Entertainer of a high order
Voted Entertainer of the Year in Ireland three times over Daniel
O'Donnell will grace the Sri Lankan stage for his fans later this month.
One of the well-known singers Daniel O'Donnell according to records
has sold over 10 million albums. It is said that it is his live shows
that helped him to be a household name in Ireland, the UK and elsewhere.
His songs categorised as Country, Easy Listening, Gospel and traditional
Irish folk music have also mesmerised music lovers in Sri Lanka who have
enjoyed his singing style first when aired over the radio.
So a live performance will be a must-see act for the Sri Lankans.
More often than not a musician's journey to achieve the high life in
the industry is no easy task. So it was for Daniel O'Donnell. "When I
was travelling the highways and byways of Ireland and the UK in an old
transit van as I struggled to become established I never dreamt that one
day I would sing at the Grand Ole Opry in Nashville", said Daniel during
an interview with Montage.
What followed thereafter were performances on the BBC's legendary
charts show Top of the Pops, New York's Carnegie Hall, London's Royal
Albert Hall and The Sydney Opera House.
On February 25 Sri Lankan fans will have the opportunity to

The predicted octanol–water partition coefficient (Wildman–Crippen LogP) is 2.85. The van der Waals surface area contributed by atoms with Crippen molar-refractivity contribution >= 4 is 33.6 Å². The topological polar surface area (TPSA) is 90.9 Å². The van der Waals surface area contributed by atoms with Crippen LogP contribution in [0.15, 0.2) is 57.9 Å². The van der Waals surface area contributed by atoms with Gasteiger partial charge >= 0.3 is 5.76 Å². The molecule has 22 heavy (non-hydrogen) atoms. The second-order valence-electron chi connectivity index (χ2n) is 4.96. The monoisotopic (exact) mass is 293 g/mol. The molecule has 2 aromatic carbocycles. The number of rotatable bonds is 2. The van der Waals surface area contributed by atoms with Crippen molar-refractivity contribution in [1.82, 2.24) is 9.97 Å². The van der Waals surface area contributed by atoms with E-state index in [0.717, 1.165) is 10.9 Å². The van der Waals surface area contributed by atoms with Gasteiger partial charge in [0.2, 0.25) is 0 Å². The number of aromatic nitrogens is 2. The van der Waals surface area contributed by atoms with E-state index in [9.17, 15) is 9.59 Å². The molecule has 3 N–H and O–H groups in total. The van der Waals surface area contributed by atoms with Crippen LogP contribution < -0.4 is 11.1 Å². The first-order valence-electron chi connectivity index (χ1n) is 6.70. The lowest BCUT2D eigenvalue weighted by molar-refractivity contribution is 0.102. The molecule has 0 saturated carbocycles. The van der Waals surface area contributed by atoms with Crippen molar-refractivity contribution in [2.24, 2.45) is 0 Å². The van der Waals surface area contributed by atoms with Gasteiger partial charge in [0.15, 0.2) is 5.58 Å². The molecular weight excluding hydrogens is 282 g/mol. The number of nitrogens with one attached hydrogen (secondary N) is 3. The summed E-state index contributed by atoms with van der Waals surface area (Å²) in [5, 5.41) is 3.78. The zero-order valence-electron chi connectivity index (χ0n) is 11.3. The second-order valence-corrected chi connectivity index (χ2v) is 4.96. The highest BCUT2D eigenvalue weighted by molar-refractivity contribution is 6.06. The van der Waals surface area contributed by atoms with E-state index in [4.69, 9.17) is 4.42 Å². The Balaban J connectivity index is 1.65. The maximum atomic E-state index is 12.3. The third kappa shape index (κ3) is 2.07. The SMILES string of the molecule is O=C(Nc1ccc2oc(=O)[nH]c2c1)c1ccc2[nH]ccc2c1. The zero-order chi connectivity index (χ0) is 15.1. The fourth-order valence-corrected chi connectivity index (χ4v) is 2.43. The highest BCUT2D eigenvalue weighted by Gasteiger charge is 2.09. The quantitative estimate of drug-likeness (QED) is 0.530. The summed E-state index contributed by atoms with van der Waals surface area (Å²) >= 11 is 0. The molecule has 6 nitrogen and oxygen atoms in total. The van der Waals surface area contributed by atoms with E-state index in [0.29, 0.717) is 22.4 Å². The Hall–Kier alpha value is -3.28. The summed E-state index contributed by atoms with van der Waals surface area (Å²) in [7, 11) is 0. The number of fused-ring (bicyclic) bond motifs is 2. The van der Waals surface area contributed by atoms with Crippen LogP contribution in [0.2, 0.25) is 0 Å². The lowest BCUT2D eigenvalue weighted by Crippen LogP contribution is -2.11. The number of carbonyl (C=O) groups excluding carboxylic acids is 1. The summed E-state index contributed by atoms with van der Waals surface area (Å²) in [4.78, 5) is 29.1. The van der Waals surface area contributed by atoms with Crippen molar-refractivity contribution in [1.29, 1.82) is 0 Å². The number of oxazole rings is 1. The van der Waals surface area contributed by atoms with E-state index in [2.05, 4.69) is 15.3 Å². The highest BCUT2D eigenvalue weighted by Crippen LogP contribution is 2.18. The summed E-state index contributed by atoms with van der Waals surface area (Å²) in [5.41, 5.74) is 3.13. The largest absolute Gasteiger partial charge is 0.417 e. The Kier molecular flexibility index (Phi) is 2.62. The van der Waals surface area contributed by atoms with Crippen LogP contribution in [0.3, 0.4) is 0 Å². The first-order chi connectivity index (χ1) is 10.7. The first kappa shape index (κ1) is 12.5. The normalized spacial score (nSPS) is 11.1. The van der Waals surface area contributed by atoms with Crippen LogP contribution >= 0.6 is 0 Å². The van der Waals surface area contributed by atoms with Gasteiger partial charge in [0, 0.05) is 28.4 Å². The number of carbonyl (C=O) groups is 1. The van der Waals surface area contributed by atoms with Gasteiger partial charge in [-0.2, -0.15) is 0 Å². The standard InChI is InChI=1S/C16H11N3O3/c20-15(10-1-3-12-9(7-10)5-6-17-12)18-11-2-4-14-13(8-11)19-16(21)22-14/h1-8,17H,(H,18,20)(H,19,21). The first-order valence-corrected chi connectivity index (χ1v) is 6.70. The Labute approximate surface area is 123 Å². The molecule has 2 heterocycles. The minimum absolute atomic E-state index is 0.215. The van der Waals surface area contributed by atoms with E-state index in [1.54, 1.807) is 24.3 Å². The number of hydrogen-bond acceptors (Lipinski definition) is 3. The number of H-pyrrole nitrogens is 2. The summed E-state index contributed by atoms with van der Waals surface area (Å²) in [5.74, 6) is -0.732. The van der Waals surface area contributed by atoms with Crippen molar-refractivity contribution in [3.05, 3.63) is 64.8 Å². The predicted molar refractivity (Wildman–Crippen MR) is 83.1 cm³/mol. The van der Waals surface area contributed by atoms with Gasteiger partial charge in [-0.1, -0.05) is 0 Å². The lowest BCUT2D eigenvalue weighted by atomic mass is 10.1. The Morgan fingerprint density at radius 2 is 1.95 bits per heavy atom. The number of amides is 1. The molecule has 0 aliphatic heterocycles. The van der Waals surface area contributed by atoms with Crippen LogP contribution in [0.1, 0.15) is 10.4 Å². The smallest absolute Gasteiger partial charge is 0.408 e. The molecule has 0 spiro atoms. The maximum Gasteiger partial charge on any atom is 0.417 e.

experience his charismatic and down-to-earth stage presence and
expressive tenor voice which categorises him as an "entertainer of the
highest order". Along with Mary Duff he is bound to reach out to his
audience - young and old.
Excerpts from an interview with Stephen SPAZ Schnee after the release
of 'From the Heartland' in 2013.
SPAZ: I've watched the DVD and it is amazing to believe that you've
been doing this for 30 years.
DANIEL O'Donell: Well I've enjoyed it immensely and I've been very
SPAZ: 'From the Heartland' getting played on PBS television how are
you feeling about how this special has been received and sort of the
reaction to it?
DANIEL: Well very good. We've really had a very positive reaction to
it and I think as we've gone throughout the years, we've managed to have
a very good relationship with PBS and our audience.
SPAZ: Do you feel particularly close to any of the songs because I
felt like there seemed to be a real connection with songs such as 'When
You Were Sweet Sixteen' and I felt the performance of 'Moon River' was
really emotional especially coming right after the death of Andy
DANIEL: We were in Iowa where Andy was born. You know over the past
number of years I got the opportunity to meet Andy a few times and we
always went to his show because we do shows in Branson, Missouri every
year. At that point in time we were going to be moving to his theatre
this year in Branson.
Before he passed away we had a fairly good idea that we were going to
be move to his theatre. It just seemed like the right thing to do on
that show, you know, just to honour him in some way. Although I don't
know him very well, I always enjoyed his performances and enjoyed
meeting him anytime I got the opportunity. Of course songs such as 'When
You Were Sweet Sixteen' - I sing a lot of different types of songs, but
the ballads, I suppose are very much that I grew up with, you know the
story songs, so it's very comfortable for me to sing songs like this.
SPAZ: Most of the band members has been with you for at least 20
years. Now that's probably twice the length of time that most rock bands
actually are in existence. What do you owe the longevity to?